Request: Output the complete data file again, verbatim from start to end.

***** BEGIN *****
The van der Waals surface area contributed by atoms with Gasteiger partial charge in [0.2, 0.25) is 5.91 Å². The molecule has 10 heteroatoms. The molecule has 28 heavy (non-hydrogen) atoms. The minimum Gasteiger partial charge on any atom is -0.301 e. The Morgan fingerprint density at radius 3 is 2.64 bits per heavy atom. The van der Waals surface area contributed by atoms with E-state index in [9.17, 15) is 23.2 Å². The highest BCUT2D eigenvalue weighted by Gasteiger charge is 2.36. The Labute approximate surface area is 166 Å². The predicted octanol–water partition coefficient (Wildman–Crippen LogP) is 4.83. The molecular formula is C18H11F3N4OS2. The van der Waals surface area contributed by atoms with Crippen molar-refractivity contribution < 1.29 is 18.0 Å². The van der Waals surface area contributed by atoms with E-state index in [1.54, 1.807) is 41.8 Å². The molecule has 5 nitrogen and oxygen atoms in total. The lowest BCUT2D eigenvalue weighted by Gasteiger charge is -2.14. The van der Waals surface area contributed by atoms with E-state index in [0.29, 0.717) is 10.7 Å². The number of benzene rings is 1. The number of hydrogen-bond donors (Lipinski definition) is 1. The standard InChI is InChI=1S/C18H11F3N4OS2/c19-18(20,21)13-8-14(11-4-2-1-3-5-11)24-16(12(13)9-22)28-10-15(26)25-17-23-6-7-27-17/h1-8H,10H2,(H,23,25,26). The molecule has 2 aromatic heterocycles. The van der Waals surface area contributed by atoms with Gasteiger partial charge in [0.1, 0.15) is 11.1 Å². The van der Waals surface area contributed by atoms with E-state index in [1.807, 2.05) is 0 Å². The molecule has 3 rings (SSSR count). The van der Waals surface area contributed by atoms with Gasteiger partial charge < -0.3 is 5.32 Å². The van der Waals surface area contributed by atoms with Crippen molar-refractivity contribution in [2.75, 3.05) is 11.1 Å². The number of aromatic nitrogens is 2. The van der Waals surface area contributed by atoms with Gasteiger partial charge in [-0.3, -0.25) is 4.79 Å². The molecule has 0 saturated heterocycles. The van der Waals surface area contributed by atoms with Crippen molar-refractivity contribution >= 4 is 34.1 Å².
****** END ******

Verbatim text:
The van der Waals surface area contributed by atoms with Gasteiger partial charge in [0.2, 0.25) is 5.91 Å². The molecule has 10 heteroatoms. The molecule has 28 heavy (non-hydrogen) atoms. The minimum Gasteiger partial charge on any atom is -0.301 e. The Morgan fingerprint density at radius 3 is 2.64 bits per heavy atom. The van der Waals surface area contributed by atoms with E-state index in [9.17, 15) is 23.2 Å². The highest BCUT2D eigenvalue weighted by Gasteiger charge is 2.36. The Labute approximate surface area is 166 Å². The predicted octanol–water partition coefficient (Wildman–Crippen LogP) is 4.83. The molecular formula is C18H11F3N4OS2. The van der Waals surface area contributed by atoms with Crippen molar-refractivity contribution < 1.29 is 18.0 Å². The van der Waals surface area contributed by atoms with E-state index in [1.54, 1.807) is 41.8 Å². The molecule has 5 nitrogen and oxygen atoms in total. The lowest BCUT2D eigenvalue weighted by Gasteiger charge is -2.14. The van der Waals surface area contributed by atoms with E-state index in [0.29, 0.717) is 10.7 Å². The number of benzene rings is 1. The number of hydrogen-bond donors (Lipinski definition) is 1. The standard InChI is InChI=1S/C18H11F3N4OS2/c19-18(20,21)13-8-14(11-4-2-1-3-5-11)24-16(12(13)9-22)28-10-15(26)25-17-23-6-7-27-17/h1-8H,10H2,(H,23,25,26). The molecule has 2 aromatic heterocycles. The van der Waals surface area contributed by atoms with Gasteiger partial charge in [0.1, 0.15) is 11.1 Å². The van der Waals surface area contributed by atoms with E-state index in [1.807, 2.05) is 0 Å². The molecule has 3 rings (SSSR count). The van der Waals surface area contributed by atoms with Gasteiger partial charge < -0.3 is 5.32 Å². The van der Waals surface area contributed by atoms with Crippen molar-refractivity contribution in [2.75, 3.05) is 11.1 Å². The number of aromatic nitrogens is 2. The van der Waals surface area contributed by atoms with Gasteiger partial charge in [-0.3, -0.25) is 4.79 Å². The molecule has 0 saturated heterocycles. The van der Waals surface area contributed by atoms with Crippen molar-refractivity contribution >= 4 is 34.1 Å².